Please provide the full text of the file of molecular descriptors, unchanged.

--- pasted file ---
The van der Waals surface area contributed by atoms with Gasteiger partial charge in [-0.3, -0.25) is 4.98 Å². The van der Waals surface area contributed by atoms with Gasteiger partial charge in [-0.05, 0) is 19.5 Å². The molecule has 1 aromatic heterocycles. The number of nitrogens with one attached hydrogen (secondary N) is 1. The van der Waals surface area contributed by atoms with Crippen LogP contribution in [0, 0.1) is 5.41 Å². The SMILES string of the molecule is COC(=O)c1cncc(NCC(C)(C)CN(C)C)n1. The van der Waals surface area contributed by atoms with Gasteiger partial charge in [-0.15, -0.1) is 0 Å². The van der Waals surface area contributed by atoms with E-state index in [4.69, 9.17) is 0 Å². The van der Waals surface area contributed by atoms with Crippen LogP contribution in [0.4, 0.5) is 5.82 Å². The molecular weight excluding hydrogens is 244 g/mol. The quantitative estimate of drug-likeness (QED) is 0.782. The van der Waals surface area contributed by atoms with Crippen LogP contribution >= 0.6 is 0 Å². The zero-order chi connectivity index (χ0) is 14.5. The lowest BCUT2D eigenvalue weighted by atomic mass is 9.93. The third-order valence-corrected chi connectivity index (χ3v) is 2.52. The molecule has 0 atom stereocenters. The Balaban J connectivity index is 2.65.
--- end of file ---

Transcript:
The van der Waals surface area contributed by atoms with Gasteiger partial charge in [-0.3, -0.25) is 4.98 Å². The van der Waals surface area contributed by atoms with Gasteiger partial charge in [-0.05, 0) is 19.5 Å². The molecule has 1 aromatic heterocycles. The number of nitrogens with one attached hydrogen (secondary N) is 1. The van der Waals surface area contributed by atoms with Crippen LogP contribution in [0, 0.1) is 5.41 Å². The SMILES string of the molecule is COC(=O)c1cncc(NCC(C)(C)CN(C)C)n1. The van der Waals surface area contributed by atoms with Gasteiger partial charge in [-0.15, -0.1) is 0 Å². The van der Waals surface area contributed by atoms with E-state index in [4.69, 9.17) is 0 Å². The van der Waals surface area contributed by atoms with Crippen LogP contribution in [0.4, 0.5) is 5.82 Å². The molecular weight excluding hydrogens is 244 g/mol. The quantitative estimate of drug-likeness (QED) is 0.782. The van der Waals surface area contributed by atoms with Crippen LogP contribution >= 0.6 is 0 Å². The zero-order chi connectivity index (χ0) is 14.5. The lowest BCUT2D eigenvalue weighted by atomic mass is 9.93. The third-order valence-corrected chi connectivity index (χ3v) is 2.52. The molecule has 0 atom stereocenters. The Balaban J connectivity index is 2.65.